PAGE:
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Today we travel to London to chat with Margaret Rooke about how dyslexia, a byline in the newspaper, working with charities, a view of the sea, a full English breakfast, failure to ‘Mind the Gap’, mental health problems for teenagers, ‘Don’t Stop’ by Fleetwood Mac, and Scooby Doo come together as part of Margaret’s current and past life.
Tell us a bit about yourself.
I am a kitchen-table writer of nonfiction books, based in London. My life is so much easier since my husband finished his Christmas jigsaw in the middle of April. In his defence, it was a tough one. There’s a lot more space to work now.
How many published books do you have?
I’ve had three books published over the past few years. The first two were about dyslexia. We found out that our daughter was dyslexic when she was 13 and this was a big shock to us. At primary school she seemed to be taking learning in her stride, but at secondary school she came to a standstill. I was determined that, whatever label she was given, she would still achieve whatever she wanted in life and wrote books to inspire her and others in her situation. The first was called ‘Creative, Successful, Dyslexic’: a book of interviews with successful people with dyslexia, from Dame Darcey Bussell, to David Bailey, Zoe Wanamaker, Mollie King, Marcus Brigstocke and many others. The second was ‘Dyslexia is my Superpower (Most of the Time)’: a book of interviews with children and teenagers with dyslexia about the advantages and difficulties they face.
Then I decided to write about something else – this time a book about inspiring teenagers called ‘You can Change the World!’ What links these three books is a strong sense of positivity. There’s an underlying message that we can achieve what we want to achieve if we have the right support, focus and drive.
When did you first realize you wanted to be a writer and what ignited your author’s flame?
I was sitting having breakfast when I was around ten and I noticed a byline on a newspaper that had been delivered to our house, Mind blown. I asked my mum, ‘Is that a job – writing things and getting your name on them?’ When she said yes, that was it. I trained to be a journalist, then worked for charities helping with communications, now I’m back to writing again.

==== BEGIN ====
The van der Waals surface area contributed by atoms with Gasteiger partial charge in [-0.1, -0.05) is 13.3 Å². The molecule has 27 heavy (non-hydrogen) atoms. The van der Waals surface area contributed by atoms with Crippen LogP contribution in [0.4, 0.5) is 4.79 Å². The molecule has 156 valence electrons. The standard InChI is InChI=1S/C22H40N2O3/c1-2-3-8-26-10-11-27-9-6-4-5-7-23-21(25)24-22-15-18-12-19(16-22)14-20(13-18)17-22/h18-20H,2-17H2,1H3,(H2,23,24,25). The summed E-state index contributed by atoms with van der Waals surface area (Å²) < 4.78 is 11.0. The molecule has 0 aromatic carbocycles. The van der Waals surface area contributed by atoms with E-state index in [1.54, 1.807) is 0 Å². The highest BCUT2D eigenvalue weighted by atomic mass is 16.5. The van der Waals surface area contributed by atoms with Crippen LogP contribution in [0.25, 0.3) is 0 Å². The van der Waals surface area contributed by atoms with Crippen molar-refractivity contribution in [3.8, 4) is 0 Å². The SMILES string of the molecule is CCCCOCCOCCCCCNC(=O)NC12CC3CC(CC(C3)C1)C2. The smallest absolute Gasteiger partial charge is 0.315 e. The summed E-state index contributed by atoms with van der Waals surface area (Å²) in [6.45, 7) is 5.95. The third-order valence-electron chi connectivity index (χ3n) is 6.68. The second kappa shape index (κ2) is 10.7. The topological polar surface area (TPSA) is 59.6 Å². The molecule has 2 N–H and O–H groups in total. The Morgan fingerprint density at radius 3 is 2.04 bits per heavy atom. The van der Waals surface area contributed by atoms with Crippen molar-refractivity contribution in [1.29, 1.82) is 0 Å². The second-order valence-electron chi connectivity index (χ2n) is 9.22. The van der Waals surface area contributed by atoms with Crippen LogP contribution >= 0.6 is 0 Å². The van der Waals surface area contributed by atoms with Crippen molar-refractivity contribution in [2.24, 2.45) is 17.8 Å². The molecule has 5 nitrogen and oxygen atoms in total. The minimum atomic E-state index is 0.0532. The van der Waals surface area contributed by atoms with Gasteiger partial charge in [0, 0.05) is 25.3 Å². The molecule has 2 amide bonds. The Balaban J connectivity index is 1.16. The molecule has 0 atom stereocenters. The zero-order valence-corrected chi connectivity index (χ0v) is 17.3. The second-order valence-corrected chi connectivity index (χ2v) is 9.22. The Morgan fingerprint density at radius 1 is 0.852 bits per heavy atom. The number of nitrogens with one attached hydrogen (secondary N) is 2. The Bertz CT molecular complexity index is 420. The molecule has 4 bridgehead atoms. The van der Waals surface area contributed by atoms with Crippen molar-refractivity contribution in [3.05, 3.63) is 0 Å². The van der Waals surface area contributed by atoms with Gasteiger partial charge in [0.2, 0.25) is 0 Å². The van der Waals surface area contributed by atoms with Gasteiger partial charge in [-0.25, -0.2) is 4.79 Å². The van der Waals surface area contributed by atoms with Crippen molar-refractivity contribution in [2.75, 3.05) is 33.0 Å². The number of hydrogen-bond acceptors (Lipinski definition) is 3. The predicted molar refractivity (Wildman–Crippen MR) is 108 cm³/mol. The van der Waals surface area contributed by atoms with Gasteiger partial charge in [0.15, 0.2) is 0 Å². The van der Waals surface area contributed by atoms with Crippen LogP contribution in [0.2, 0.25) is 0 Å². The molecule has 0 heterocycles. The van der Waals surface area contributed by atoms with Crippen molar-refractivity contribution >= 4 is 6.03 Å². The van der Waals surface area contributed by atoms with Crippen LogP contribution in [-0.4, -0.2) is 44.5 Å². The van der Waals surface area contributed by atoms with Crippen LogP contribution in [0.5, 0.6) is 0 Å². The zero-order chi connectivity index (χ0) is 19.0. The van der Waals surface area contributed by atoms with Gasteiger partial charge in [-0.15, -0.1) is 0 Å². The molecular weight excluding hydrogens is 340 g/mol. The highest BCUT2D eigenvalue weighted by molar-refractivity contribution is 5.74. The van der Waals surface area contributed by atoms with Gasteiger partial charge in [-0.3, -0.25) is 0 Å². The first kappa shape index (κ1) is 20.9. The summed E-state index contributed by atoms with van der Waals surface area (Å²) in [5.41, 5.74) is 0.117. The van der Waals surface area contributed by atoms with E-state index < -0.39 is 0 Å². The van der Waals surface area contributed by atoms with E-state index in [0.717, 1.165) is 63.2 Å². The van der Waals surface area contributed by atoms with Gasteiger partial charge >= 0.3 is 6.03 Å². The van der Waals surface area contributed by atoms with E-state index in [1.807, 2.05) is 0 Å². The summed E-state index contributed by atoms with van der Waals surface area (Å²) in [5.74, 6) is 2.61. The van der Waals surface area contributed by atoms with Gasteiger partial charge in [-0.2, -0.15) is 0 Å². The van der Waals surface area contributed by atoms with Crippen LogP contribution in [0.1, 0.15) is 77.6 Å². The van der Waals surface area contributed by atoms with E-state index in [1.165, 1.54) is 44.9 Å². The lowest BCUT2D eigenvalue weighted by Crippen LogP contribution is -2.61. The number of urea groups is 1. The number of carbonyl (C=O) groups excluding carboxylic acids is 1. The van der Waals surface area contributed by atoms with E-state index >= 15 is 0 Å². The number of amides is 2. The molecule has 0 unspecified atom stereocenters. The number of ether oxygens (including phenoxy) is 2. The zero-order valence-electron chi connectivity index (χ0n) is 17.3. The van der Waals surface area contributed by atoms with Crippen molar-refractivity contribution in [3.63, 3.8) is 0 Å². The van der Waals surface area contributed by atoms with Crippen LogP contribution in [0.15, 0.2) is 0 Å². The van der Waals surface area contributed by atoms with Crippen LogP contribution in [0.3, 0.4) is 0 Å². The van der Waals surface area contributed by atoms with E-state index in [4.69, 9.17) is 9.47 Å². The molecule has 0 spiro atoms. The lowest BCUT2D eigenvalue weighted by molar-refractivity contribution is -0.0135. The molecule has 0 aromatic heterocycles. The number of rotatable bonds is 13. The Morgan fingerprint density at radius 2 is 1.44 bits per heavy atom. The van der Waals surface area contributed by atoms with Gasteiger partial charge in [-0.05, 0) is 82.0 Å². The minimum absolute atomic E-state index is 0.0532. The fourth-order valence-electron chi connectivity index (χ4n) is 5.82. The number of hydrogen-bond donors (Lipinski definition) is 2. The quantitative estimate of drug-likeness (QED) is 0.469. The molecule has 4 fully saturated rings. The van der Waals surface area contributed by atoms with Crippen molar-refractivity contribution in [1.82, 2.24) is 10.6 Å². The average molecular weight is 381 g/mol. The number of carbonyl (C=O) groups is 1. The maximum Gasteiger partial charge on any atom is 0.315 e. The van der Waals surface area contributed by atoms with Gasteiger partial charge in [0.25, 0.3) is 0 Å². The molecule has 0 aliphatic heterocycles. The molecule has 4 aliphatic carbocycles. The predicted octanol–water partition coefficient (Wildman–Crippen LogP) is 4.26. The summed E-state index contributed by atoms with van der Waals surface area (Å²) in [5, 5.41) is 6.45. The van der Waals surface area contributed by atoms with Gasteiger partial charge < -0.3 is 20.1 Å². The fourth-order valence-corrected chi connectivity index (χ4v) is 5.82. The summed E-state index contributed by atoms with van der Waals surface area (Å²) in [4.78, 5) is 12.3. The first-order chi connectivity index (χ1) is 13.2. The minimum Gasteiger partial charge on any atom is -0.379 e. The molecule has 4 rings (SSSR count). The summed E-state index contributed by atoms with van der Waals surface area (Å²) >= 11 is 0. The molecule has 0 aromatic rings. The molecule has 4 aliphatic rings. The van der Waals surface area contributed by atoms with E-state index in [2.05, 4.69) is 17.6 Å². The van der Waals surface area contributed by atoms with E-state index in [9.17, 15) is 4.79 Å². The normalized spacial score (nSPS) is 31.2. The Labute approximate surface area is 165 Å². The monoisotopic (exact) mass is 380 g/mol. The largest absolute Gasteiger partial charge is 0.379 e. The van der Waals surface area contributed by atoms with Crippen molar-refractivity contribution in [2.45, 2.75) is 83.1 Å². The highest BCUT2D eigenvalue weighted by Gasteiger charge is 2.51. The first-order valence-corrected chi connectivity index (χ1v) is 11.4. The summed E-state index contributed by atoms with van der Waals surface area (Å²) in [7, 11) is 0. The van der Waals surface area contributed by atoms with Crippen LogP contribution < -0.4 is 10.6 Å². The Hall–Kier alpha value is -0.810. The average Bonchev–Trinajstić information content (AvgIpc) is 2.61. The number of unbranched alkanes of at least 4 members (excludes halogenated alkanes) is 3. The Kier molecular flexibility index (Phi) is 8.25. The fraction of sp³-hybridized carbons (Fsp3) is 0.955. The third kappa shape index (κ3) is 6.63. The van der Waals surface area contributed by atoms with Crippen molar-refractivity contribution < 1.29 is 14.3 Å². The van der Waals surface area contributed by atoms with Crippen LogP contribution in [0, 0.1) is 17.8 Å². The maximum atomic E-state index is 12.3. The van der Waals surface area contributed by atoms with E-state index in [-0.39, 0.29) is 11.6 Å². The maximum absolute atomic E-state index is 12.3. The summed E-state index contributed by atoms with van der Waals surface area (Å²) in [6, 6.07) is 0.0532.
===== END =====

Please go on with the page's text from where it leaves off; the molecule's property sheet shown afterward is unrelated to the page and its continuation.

What is an interesting writing quirk you have, that we wouldn’t know by reading your biography?
I love being able to see out of a window when I’m working. Write, pause, look out of window, write, pause, window… It seems to help me put what I’m about to write in perspective.
What does your ideal writing space look like?
My ideal writing space would have a great view of the sea, with a window or door that could be opened to see and hear the waves crashing against the rocks. There would also be a kettle and teabags in easy reach and somewhere to go for a full English breakfast close by. Perfect.
List 3 interesting facts about yourself.
I was single for seven years before meeting my husband.
I find it hard to forgive myself when I get things wrong.
Two years ago I failed to ‘Mind the Gap’ on the London Underground and broke my leg which was trapped between the tube and the platform. This was terrifying, especially when the doors began to close. I was rescued by a London Transport worker called George who flapped his arms round like a windmill to attract the driver’s attention. My hero always.
Where did the idea for your most recent book come from?
I was hearing so much about mental health problems for teenagers, some of this in my local community. I knew that teenagers listen to other teens more than anyone else so thought a book of interviews with young people who make good decisions benefiting themselves and others: campaigners; volunteers; fundraisers and other role models; might be of great benefit. The book’s called ‘You can Change the World! Everyday Teen Heroes Making a Difference Everywhere.’ I knew this book might not be the answer for teenagers who were seriously depressed, but I thought this could work well for children and young people who feel a bit stuck.